And with that, a new day dawns and I no longer feel that I am weighted down by tons and tons of guilt holding me back like I'm tethered to a colossal anchor. I have always been grateful for my blessings, and now I no longer feel guilty about them. I live in a van. I get to see glorious sunrises and sunsets, and I am joyFULL.

Michael Buble sings it best, “It’s a new dawn. It’s a new day. And I’m feeling good.” I make no apologies for what the Universe has given me.


Sunrise, Ehrenberg AZ 11/27/16

Friday, November 25, 2016

11/25/16-Behind the Scenes of "Why I Am Grateful To Live In A Van"


I put a video on YouTube today as part of my Friday series, “My Life As A Vandweller.”  It is titled, “Why I Am Grateful to be A Vandweller” and you can click below to watch.

Before you watch it, however, I feel the need to share that it is not your normal upbeat video you are used to from me. I had a friend shoot a clip of me in the throngs of being symptomatic from a seizure. I thought long and hard about whether or not to share this video publicly, but the truth is that the only reason I would hide it is because I was afraid of you, my viewers, and my blog readers; the public in general.

I’ve said it before and it’s worth repeating (at least to myself), I will not make decisions based on fear. I feel the fear, and gather information, and then hopefully make an educated decision, but I will not let fear as a standalone factor be my decision maker. I cannot.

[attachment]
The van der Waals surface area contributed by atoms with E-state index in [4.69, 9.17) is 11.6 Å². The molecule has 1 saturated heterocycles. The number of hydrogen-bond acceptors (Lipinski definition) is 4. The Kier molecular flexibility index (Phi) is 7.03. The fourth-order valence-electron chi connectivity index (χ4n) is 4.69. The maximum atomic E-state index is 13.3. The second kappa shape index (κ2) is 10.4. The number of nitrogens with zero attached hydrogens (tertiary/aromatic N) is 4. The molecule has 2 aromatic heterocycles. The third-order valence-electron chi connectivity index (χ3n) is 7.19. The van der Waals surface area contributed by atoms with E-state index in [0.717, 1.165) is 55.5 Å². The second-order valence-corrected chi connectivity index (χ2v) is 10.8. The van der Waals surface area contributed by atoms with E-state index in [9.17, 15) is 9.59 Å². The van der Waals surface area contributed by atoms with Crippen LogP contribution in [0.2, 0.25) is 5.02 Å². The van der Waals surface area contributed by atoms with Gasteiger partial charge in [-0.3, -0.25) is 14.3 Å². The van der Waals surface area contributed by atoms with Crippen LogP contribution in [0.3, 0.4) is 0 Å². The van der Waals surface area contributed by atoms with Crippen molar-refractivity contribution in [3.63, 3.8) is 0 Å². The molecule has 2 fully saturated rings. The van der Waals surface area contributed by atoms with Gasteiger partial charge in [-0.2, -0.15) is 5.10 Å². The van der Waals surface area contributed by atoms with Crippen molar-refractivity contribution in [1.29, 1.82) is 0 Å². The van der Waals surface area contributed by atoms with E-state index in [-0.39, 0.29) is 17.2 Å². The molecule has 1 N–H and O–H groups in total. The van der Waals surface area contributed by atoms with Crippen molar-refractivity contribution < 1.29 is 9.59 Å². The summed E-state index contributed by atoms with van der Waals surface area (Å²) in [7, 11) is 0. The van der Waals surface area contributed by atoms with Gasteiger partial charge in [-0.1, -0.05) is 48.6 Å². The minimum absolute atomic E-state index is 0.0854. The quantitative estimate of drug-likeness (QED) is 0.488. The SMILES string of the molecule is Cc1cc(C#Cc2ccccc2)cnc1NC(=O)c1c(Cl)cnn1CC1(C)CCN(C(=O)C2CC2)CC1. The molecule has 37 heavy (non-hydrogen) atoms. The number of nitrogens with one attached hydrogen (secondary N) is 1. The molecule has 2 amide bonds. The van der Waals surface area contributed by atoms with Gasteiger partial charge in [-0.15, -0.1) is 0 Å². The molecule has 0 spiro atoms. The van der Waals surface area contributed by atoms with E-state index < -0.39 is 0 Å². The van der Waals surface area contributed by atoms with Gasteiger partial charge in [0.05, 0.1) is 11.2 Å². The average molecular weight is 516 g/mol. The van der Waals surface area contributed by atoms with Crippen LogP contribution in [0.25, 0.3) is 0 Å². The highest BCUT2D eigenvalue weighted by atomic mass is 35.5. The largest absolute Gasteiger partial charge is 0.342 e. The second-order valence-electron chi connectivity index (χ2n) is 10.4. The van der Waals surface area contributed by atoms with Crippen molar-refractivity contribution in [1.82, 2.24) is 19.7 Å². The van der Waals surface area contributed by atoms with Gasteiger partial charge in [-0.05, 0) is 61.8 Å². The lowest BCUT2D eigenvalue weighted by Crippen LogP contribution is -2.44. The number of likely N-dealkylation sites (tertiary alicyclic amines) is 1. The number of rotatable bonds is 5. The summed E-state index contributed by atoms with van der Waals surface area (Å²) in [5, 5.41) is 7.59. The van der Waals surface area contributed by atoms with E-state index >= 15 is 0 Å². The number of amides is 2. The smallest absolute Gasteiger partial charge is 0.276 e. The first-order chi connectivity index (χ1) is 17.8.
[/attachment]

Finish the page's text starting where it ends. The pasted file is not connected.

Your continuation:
So, here it is. I hope you are not too shocked.


Before becoming a vandweller, I tried all that I could to remain independent. I even tried living with my ex as a roommate! Now that should tell you something. It was an unmitigated disaster, AND I am grateful to him for the offer. I also stayed with my sister for awhile and I even tent camped – in August and September – in Texas. The heat and humidity were unbearable but since I was no longer able to work and could not afford housing, I was desperate. I will share more later and offer it here on my website as a tab called, “My Story” but the bottom line is – even though a few offered to let me stay with them for awhile (which meant it was only temporary), I can’t stay in homes where there is a lot of noise. My seizures were getting out of control.

I had always planned on living this life – just not this way. When I was still working, I bought a vintage Class B and was in the process of remodeling her when I was told that my life as I had known it had probably come to an end. Wow, talk about dreams going up in smoke, quite literally since Fiona (my name for that rig) had an electrical fire right around that same time. But I wasn’t ready to believe my doctors yet so I moved in to a trailer some friends bought for me to live in. I am so blessed!

That worked until I flooded it, and about that same time I could also no longer work even a part-time job from home. So, it was a slow decline for me to end up tent camping until my disability status was approved.  Now I’m getting to where it is difficult for me to be around people. Period. I have to be very careful and limit the stimulus in my environment. Fortunately, that is possible out here. Unfortunately, my world is getting smaller and smaller and I worry that people will not understand. I also sometimes miss not being able to be more social. Sometimes.

I have a disability. And I have to accept that. You’d think I’d be in to acceptance around it by now, but I’m not. I’m getting there though.

Leave it to me to be in the middle of the desert and forests and find a way to do too much and trigger seizures like the one I had the day before Thanksgiving. I can’t help but wonder....

What does life have waiting for me if I learn to live within my limits? What could be waiting for each of us if we learn to live in the flow and not worry? Just be.

I have come to accept that I cannot stay out here on my own, and fortunately I do not have to. I am blessed with so many wonderful people in my life. My gratitude video is ultimately about them, and about this way of life that affords me healing – when I live it day by day, staying in each moment.